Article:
By Steve Weinstein
By Bryan Bierman
By Lindsey Rhoades
By Chaz Kangas
By Ben Westhoff and Sarah Purkrabek
By Jena Ardell
By Jesse Sendejas Jr.
By Katherine Turman
The Arcade Fire aren't the only quasi-religious utopians who can record in a church. Here in Carroll Gardens, Kyle Fischer recorded much of former bandmate Caithlin De Marrais's nostalgic, charming solo debut, My Magic City, at St. Paul's Episcopal Church. Since Fischer, who will start a master's program at Union Theological Seminary this fall, is a member of this grand, fire-scarred house of worship, they gave him the keys and let De Marrais use the piano. "This place is the opposite of a recording studio—it's echoey, and there's not really any power," Fischer says, pointing to a small switchplate on the floor currently powering the lectern light. "Those are the only two outlets we could use."
Fischer, De Marrais, and William Kuehn—now the drummer for French indie-poppers the Teenagers—are alums of the beloved, atmospheric indie trio Rainer Maria, who disbanded in late 2006 after five albums. Fischer and De Marrais have gone on to help found a record label called End Up, which put out Fischer's earnest, crushing debut, Black Milk, is scheduled to release My Magic City in October, and boasts the oversized, theatrical band they're both affiliated with: Balthrop, Alabama.
"We're trying not to call it a 'label,' " corrects De Marrais, who was recently certified as a yoga instructor. She prefers "an artistic enterprise as interested in community organizing and nonprofit work as selling records."
Most of the End Up and Balthrop folks live in the South Brooklyn neighborhood of BoCoCa (that would be "Boerum Hill, Cobble Hill, and Carroll Gardens"—and yes, you are required to spit on the ground after saying it). HQ is Fall Café, the Smith Street coffee shop: "They're all here all the time," says owner Henry Byron, a former Las Vegas session drummer with an affinity for breathless lefty diatribes. Over coffee and breakfast sandwiches called "The Dave," the End Uppers plot their bar-trivia nights, as well as concerts to benefit Indian hospitals and albums to support families with AIDS in Connecticut.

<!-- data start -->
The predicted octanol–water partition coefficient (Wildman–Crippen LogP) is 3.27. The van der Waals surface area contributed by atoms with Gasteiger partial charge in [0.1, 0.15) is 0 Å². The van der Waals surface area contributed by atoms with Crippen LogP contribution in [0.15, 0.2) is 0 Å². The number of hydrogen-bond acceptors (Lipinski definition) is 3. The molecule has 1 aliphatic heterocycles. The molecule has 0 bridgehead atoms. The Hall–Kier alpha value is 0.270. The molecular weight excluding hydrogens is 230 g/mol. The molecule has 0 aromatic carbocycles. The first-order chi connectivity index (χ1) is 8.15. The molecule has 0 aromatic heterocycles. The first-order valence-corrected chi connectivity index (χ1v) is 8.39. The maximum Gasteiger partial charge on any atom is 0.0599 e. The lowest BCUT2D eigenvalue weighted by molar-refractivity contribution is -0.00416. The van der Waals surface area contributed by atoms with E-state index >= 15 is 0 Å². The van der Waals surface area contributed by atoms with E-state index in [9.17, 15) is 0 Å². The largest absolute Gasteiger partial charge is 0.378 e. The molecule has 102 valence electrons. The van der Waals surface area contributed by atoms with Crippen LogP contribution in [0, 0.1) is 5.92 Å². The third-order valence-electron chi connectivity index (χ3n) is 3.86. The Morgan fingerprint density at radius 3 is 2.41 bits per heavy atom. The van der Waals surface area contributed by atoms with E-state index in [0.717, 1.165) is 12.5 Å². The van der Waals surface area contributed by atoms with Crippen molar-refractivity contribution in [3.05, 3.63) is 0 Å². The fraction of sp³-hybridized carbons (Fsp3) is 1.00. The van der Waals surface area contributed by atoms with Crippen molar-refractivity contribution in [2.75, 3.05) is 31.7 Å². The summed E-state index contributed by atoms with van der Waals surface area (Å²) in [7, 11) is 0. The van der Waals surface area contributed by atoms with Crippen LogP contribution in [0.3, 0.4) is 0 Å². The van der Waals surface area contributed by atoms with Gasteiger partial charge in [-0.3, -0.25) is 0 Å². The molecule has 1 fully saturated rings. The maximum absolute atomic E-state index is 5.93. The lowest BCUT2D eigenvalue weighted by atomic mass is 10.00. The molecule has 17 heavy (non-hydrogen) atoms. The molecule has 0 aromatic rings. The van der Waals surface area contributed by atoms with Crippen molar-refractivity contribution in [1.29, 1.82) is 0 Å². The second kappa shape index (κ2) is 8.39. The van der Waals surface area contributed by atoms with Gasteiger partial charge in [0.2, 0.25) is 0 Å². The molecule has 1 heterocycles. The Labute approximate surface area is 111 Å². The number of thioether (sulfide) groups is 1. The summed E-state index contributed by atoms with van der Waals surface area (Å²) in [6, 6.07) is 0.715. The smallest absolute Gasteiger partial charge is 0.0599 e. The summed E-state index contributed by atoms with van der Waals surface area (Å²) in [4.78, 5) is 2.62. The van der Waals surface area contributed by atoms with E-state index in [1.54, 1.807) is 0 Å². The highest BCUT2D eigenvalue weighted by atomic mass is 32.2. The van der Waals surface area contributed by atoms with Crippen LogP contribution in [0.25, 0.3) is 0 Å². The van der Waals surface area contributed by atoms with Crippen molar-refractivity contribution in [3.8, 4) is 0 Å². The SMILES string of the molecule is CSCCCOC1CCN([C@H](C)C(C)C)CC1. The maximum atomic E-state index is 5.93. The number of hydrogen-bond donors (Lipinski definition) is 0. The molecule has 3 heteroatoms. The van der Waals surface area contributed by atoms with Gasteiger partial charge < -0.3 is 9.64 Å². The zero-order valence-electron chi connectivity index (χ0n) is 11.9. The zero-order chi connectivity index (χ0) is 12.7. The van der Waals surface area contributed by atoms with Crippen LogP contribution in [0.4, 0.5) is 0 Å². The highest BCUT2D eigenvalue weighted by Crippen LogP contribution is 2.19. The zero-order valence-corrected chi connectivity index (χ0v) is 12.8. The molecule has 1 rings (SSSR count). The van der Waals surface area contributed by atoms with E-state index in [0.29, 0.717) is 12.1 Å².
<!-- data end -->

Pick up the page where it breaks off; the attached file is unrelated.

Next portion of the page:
They also plan their elaborate Balthrop, Alabama shows, which feature the 10 or so members dressed as the aw-shucks residents of a fictional Southern town. Started by siblings Pascal and Lauren Balthrop (natives of Mobile, Alabama), the group's elaborate stage show features the tenor-sax player dressed as the milkman, the lead singer as a rabbit farmer, and the bass player as the town drunk. Fischer, who plays lap-steel guitar dressed as the stereo salesman, helped produce the band's 2007 double LP, Your Big Plans & Our Little Town, which combines breezy, melody-driven pop with (a bit too much) Neutral Milk Hotel–style existential wailing. He has also produced "nautical-themed ukulele love songs" for singer/songwriter Michael Leviton, as well as Scary Mansion's debut, Every Joke Is Half the Truth, and, of course, Black Milk, which at one point he shopped to the labels, though "the world wasn't exactly waiting for another Kyle Fischer album," he says. Nor does he plan to promote it through many solo shows: "That would be sending the wrong message out into the universe about my future plans." The correct message would be that Fischer is focused on community building, bridging the gap between religions, and "bringing music into social-service situations."
So much caffeinated collectivist energy, so little time.
"My dream is that whenever something comes up in our lives that we want to interact with—political, artistic, personal—we can engage it through this business we've set up," says De Marrais. "Maybe I can incorporate yoga somehow?"
Balthrop, Alabama play with Caithlin De Marrais, Benji Cossa, and Rocketship Park August 27 at the Mercury Lounge